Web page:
It’s been stated that, in order to get to the heart of a business to reveal its inner workings, core personality and ultimate truth…just speak to an expert! Thus, in this - the first in a series of employee interview-based articles - I had the opportunity to ‘Zoom with Bob’ which, admittedly, has the slight ring of a regular slot on a weekly TV magazine show!
Allow me to introduce you to Bob Marriott, Graphic Platemaker and Finishing Department Team Leader at Leicester foiling and embossing die-maker, Tomlinson, whose role is to oversee multiple, vital elements of the finishing department also extending to Plastics and Despatch. It’s no mean feat but Bob comes over as a calm, relaxed, cheerful, approachable and humble man who clearly enjoys what he does. Today, he proudly boasts an impressive forty-seven years with the company originally embarking on a five-year apprenticeship straight from school in 1973, aged just sixteen.
My chat with Bob uncovers that he had an interest in printing from a very young age. “As a child I had a John Bull printing set,” he happily reminisces, “and was interested in how I could make up a sentence - or create a greeting card or business card - by setting my own type. Then I’d use the ink pad to basically print it!”. Bob further explains how his father was an engineer keen to steer him into the same line of work but states that he was having none of that and expressed to his school careers advisor in no uncertain terms that his interest was firmly in print.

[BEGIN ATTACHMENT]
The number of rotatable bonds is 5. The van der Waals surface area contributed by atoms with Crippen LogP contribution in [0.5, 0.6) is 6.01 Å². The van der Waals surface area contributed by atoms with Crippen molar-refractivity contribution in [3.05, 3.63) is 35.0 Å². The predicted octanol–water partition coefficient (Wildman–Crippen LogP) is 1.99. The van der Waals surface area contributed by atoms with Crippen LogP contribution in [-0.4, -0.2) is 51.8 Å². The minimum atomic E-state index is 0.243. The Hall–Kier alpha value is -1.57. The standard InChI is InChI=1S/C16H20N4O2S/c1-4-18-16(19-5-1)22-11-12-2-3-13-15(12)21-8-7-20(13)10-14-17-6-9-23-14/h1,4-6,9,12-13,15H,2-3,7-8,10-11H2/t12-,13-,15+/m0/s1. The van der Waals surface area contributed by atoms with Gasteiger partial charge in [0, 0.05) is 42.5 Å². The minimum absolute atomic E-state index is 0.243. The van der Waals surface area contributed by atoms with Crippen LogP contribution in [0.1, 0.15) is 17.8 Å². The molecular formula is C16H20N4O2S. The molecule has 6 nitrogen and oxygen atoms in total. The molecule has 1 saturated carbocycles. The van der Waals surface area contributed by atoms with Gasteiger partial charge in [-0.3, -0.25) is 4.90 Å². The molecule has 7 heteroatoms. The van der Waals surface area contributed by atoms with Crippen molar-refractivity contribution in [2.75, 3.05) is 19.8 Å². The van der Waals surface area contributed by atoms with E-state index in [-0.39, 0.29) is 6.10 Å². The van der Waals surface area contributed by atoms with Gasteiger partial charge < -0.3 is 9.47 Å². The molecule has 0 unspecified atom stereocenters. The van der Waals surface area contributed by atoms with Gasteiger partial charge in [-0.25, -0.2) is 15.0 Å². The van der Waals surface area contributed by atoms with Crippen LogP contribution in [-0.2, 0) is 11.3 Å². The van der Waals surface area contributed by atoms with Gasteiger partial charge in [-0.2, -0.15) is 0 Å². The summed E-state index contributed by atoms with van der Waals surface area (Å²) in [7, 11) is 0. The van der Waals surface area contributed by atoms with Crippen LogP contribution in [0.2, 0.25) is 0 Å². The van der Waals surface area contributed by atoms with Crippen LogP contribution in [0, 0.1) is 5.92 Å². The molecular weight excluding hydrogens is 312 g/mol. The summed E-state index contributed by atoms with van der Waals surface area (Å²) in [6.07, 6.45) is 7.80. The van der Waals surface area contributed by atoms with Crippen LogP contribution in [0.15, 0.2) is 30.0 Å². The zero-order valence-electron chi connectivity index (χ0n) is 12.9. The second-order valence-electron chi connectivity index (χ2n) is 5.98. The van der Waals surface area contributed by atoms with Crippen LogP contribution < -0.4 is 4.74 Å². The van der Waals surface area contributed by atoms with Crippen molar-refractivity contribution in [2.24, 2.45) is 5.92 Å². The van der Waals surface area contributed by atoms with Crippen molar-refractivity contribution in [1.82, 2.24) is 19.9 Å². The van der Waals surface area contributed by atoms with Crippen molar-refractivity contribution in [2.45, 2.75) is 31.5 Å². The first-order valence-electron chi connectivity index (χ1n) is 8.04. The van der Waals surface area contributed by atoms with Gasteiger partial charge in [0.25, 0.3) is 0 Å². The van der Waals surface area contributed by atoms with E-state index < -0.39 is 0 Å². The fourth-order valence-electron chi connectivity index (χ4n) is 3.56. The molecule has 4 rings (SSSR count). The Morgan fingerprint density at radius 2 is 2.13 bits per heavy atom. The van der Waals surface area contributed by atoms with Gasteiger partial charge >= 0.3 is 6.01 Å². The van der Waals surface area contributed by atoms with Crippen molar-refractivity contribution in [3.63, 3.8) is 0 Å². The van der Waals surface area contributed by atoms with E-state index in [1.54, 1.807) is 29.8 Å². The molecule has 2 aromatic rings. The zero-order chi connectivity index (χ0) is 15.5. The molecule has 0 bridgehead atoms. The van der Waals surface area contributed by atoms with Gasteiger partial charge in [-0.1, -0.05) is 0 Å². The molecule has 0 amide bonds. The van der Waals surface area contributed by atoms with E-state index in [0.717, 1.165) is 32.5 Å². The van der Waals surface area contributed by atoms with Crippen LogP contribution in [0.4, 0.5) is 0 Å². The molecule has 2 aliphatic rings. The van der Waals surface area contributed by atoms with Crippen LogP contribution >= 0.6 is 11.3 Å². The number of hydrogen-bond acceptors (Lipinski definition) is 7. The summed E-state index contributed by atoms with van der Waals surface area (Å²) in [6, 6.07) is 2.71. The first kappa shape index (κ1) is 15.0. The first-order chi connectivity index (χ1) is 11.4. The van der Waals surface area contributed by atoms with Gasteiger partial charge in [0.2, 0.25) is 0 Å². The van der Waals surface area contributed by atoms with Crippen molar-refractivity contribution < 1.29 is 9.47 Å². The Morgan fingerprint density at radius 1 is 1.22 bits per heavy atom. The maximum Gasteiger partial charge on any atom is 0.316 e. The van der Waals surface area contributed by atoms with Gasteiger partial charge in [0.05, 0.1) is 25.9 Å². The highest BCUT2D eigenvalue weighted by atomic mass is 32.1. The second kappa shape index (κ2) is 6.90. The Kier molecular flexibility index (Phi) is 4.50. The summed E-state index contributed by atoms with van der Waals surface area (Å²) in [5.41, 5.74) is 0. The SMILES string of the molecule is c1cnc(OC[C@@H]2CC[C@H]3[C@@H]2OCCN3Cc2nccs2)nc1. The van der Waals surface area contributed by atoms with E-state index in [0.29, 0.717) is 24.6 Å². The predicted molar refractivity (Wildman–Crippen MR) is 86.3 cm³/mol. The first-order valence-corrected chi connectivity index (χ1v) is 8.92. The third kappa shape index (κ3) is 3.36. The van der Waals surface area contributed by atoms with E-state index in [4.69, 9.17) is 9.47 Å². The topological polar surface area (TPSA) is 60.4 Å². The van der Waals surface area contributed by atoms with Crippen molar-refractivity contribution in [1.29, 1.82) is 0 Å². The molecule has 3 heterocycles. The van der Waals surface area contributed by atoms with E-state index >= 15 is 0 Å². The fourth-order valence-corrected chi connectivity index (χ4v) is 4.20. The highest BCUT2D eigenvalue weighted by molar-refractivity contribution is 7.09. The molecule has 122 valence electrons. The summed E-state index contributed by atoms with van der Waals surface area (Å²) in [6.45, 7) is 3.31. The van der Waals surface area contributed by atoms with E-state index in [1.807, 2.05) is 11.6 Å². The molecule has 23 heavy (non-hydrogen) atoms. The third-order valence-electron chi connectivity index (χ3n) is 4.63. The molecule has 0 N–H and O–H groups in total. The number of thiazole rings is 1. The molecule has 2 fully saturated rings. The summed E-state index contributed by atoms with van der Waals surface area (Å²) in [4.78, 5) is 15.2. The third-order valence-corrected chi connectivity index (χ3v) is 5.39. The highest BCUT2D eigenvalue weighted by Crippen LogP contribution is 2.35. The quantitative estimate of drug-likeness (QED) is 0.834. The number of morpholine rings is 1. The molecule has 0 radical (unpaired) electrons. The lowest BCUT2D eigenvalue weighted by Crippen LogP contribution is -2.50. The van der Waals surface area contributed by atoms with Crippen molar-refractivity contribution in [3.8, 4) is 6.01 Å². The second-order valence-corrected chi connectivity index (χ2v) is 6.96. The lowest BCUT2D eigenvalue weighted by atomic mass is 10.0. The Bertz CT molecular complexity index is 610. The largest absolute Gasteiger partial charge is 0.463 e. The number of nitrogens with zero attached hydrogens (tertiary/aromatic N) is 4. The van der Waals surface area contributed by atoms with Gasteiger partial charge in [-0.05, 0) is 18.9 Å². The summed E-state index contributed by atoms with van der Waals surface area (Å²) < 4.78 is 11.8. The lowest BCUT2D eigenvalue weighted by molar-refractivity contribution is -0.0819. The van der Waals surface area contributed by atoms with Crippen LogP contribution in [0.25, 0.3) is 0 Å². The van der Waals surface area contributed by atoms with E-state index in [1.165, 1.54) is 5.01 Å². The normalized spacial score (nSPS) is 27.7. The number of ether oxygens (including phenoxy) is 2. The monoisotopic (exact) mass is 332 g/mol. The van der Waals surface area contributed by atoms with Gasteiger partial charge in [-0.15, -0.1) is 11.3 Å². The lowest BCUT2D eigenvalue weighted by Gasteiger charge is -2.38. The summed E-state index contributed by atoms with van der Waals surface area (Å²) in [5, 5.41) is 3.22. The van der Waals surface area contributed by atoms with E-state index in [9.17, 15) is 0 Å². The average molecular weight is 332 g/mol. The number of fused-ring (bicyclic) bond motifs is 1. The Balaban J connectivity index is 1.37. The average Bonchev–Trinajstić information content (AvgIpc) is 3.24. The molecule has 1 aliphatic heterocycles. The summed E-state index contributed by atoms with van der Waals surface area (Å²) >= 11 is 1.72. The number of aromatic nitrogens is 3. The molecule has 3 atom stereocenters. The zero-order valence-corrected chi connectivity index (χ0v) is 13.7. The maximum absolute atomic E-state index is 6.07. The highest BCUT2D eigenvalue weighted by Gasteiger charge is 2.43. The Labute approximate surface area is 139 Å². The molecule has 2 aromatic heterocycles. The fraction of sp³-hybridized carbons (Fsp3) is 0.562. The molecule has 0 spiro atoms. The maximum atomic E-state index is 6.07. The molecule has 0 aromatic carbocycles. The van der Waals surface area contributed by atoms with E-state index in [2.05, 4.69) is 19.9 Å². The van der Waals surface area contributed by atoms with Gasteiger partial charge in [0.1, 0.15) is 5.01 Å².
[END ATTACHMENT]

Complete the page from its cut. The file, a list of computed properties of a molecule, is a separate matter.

“When I first came to Tomlinson’s and was shown around, I was fascinated by the ‘vat room’ where they grew copper shells in bubbling acid - similar to the ‘anode-cathode’ method I did in chemistry at school. It was like walking into Frankenstein’s lab!”. I loved Bob’s analogy and was eager to know more. “Well, essentially,” he explains, “they formed - grew - a unique, physical object starting solely with a piece of artwork.”. He then further differentiates the ‘Frankenstein’s Lab’ process from the method used today where a solid piece of copper is etched in acid rather than ‘grown’. Bob adds, “I also loved the smell of the hot type and ink that will always remind me of walking into the factory during my early days at Tomlinson’s.”.
It strikes me at just how thoroughly specialised, creative and scientific the die-making process was in the 1970s - a far cry from the digital technology the die-making industry has at its disposal today. However, Bob is quick to assure me that a great many traditional skills and manual processes are still applicable in modern times, including the manufacturing of embossing plastics as well as trimming, routing and adding precise bevelled edges to dies - all of which involve the use of specialised and often dangerous machinery.
Bob acquired impressive, niche skills as a graphic platemaker, electrotyper and stereotyper over a number of years at Tomlinson becoming adept at the creation of dies as part of a proficient workforce. The critical importance of the team’s skills became particularly apparent with the event of the shocking and tragic London King’s Cross fire in 1987 when he - and other members of the Tomlinson team - played a crucial role in producing quick-turnaround rotary-electro blocks late into the night, enabling the London Underground station to continue issuing tickets in the days and weeks following the disaster.